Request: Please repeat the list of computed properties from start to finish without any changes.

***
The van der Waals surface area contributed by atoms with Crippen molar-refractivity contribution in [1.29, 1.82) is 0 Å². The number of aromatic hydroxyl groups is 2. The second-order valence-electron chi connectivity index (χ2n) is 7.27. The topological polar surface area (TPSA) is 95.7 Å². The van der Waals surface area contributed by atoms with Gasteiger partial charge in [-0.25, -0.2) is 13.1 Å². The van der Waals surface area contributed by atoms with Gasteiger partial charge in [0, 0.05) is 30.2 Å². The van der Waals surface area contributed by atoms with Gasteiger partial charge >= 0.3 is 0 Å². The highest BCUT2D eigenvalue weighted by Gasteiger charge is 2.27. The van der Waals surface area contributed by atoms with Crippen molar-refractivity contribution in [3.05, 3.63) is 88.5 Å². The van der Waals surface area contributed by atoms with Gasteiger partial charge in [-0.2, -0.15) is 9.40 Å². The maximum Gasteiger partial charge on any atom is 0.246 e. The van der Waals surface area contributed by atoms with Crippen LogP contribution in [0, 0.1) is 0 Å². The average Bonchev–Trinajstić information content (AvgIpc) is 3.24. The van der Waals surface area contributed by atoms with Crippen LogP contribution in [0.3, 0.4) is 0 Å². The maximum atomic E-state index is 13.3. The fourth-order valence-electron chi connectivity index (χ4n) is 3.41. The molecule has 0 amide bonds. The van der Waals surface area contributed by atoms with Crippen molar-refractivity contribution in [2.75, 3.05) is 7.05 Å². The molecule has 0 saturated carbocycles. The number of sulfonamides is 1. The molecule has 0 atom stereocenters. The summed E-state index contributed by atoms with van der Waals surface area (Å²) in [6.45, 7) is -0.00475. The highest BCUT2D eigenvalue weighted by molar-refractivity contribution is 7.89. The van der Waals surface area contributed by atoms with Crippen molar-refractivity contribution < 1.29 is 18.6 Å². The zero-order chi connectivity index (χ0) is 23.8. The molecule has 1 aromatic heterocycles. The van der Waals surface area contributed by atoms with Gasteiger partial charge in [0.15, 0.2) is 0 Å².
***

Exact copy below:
The van der Waals surface area contributed by atoms with Crippen molar-refractivity contribution in [1.29, 1.82) is 0 Å². The number of aromatic hydroxyl groups is 2. The second-order valence-electron chi connectivity index (χ2n) is 7.27. The topological polar surface area (TPSA) is 95.7 Å². The van der Waals surface area contributed by atoms with Gasteiger partial charge in [-0.25, -0.2) is 13.1 Å². The van der Waals surface area contributed by atoms with Gasteiger partial charge in [0, 0.05) is 30.2 Å². The van der Waals surface area contributed by atoms with Gasteiger partial charge >= 0.3 is 0 Å². The highest BCUT2D eigenvalue weighted by Gasteiger charge is 2.27. The van der Waals surface area contributed by atoms with Crippen molar-refractivity contribution in [3.05, 3.63) is 88.5 Å². The van der Waals surface area contributed by atoms with Gasteiger partial charge in [-0.2, -0.15) is 9.40 Å². The maximum Gasteiger partial charge on any atom is 0.246 e. The van der Waals surface area contributed by atoms with Crippen LogP contribution in [0, 0.1) is 0 Å². The average Bonchev–Trinajstić information content (AvgIpc) is 3.24. The van der Waals surface area contributed by atoms with Crippen LogP contribution in [0.3, 0.4) is 0 Å². The maximum atomic E-state index is 13.3. The fourth-order valence-electron chi connectivity index (χ4n) is 3.41. The molecule has 0 amide bonds. The van der Waals surface area contributed by atoms with Crippen molar-refractivity contribution in [2.75, 3.05) is 7.05 Å². The molecule has 0 saturated carbocycles. The number of sulfonamides is 1. The molecule has 0 atom stereocenters. The summed E-state index contributed by atoms with van der Waals surface area (Å²) in [6.45, 7) is -0.00475. The highest BCUT2D eigenvalue weighted by molar-refractivity contribution is 7.89. The van der Waals surface area contributed by atoms with Crippen molar-refractivity contribution < 1.29 is 18.6 Å². The zero-order chi connectivity index (χ0) is 23.8. The molecule has 1 aromatic heterocycles. The van der Waals surface area contributed by atoms with Gasteiger partial charge in [0.15, 0.2) is 0 Å².